Taylor: Yeah, kind of like a philosophical relationship between the music and the listener and the people that are, the musician and the listener and the objects in the music to themselves are constantly being reflections of each other and therefor are influenced by that.
Daniel: I was really struck with the notion of, which I think we talk a lot about the songs we make, but if you have only finished something so that you could only be like that is good or that is a song, getting it to a spot where maybe the more relevant question is ‘What can that song do?’ I think Constant Image kind of reorients us to think about, at first, ‘Wait, what is a constant image? Oh wait, maybe that’s not the right question. Maybe it’s what can a constant image do? What is it doing that makes it constant?’ As opposed to just ‘It is an image’ or something like that. I know that sounds abstract because there’s a lot of content around it but, I think abstractly that’s the affect that we wanted to imbue.
Taylor: I think that kind of just happened really naturally because we’re all extremely anxious and we were under a lot of stress.
Daniel: I would say work with what you’ve got.
Taylor: I don’t think any of us consider ourselves to be singers first and foremost so its been like a constant project to learn how to use our voices in new and interesting ways that challenge us and also feel comfortable and sound cool. It felt really great to learn that we could all sing together and then kind of become one instrument which is like this combination of the three of our voices. Which we couldn’t do on our own.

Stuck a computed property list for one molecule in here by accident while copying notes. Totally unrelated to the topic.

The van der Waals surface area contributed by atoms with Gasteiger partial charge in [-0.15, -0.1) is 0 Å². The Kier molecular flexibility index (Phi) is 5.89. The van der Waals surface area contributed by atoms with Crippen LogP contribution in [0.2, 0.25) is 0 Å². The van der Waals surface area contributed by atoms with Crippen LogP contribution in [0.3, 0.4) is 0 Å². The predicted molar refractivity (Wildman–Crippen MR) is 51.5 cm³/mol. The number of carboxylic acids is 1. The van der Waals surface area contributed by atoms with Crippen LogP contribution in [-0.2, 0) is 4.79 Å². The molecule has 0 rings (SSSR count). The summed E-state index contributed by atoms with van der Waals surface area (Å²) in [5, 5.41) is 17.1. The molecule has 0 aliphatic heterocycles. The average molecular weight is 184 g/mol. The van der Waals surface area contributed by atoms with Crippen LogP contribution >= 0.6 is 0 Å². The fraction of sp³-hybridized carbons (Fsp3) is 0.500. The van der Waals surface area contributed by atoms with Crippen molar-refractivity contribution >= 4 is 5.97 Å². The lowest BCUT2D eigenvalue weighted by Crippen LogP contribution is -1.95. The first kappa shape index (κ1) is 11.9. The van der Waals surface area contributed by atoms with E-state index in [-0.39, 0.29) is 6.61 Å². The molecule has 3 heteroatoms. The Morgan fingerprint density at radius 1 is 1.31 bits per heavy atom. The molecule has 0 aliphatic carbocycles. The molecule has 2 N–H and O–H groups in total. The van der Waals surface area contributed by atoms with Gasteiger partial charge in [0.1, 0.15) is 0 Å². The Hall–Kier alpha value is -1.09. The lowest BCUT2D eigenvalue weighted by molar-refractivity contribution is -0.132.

Daniel: A constant project to imagine our voices. Ah well well.
Taylor: I would say it’s all pretty personal. It’s about experiences that I think most people can relate to.
Daniel: Yeah, I think maybe monologue is internal but it isn’t a monologue. It’s an internal conversation. It’s when faced with the fact that there is no one voice inside of you. Just like being in a band.
Daniel: I don’t think we really had a choice. We were just trying to be accountable to the fact that if you don’t have a choice, then trying to take seriously how you’re going to address that as a constant presence making music in your day to day life. It’s like trying to be responsible to the fact that you don’t get to choose whether you live inside or outside of capitalism.